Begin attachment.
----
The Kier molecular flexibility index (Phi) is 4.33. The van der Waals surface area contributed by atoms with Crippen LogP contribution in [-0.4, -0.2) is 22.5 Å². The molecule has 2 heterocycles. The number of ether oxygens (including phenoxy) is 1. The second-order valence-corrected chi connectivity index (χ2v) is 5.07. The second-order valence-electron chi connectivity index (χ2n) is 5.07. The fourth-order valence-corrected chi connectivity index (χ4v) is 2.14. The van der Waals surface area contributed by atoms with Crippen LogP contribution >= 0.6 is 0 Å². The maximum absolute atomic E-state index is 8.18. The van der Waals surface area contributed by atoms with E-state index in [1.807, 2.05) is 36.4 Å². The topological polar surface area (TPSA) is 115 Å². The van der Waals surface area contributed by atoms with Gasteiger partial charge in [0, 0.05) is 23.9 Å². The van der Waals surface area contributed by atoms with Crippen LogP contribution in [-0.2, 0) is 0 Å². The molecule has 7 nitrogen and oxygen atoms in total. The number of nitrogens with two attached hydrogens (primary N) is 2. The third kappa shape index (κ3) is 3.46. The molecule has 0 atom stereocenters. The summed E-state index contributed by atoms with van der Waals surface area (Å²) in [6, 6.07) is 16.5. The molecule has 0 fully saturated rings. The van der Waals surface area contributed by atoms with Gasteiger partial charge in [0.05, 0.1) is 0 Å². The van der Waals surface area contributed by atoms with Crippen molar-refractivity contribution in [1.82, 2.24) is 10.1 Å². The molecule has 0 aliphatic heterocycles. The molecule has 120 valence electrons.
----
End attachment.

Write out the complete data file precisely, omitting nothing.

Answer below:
The Kier molecular flexibility index (Phi) is 4.33. The van der Waals surface area contributed by atoms with Crippen LogP contribution in [-0.4, -0.2) is 22.5 Å². The molecule has 2 heterocycles. The number of ether oxygens (including phenoxy) is 1. The second-order valence-corrected chi connectivity index (χ2v) is 5.07. The second-order valence-electron chi connectivity index (χ2n) is 5.07. The fourth-order valence-corrected chi connectivity index (χ4v) is 2.14. The van der Waals surface area contributed by atoms with Crippen LogP contribution >= 0.6 is 0 Å². The maximum absolute atomic E-state index is 8.18. The van der Waals surface area contributed by atoms with E-state index in [1.807, 2.05) is 36.4 Å². The topological polar surface area (TPSA) is 115 Å². The van der Waals surface area contributed by atoms with Gasteiger partial charge in [0, 0.05) is 23.9 Å². The van der Waals surface area contributed by atoms with Crippen LogP contribution in [-0.2, 0) is 0 Å². The molecule has 7 nitrogen and oxygen atoms in total. The number of nitrogens with two attached hydrogens (primary N) is 2. The third kappa shape index (κ3) is 3.46. The molecule has 0 atom stereocenters. The summed E-state index contributed by atoms with van der Waals surface area (Å²) in [6, 6.07) is 16.5. The molecule has 0 fully saturated rings. The van der Waals surface area contributed by atoms with Gasteiger partial charge in [0.05, 0.1) is 0 Å². The van der Waals surface area contributed by atoms with Crippen molar-refractivity contribution in [1.82, 2.24) is 10.1 Å². The molecule has 0 aliphatic heterocycles. The molecule has 120 valence electrons.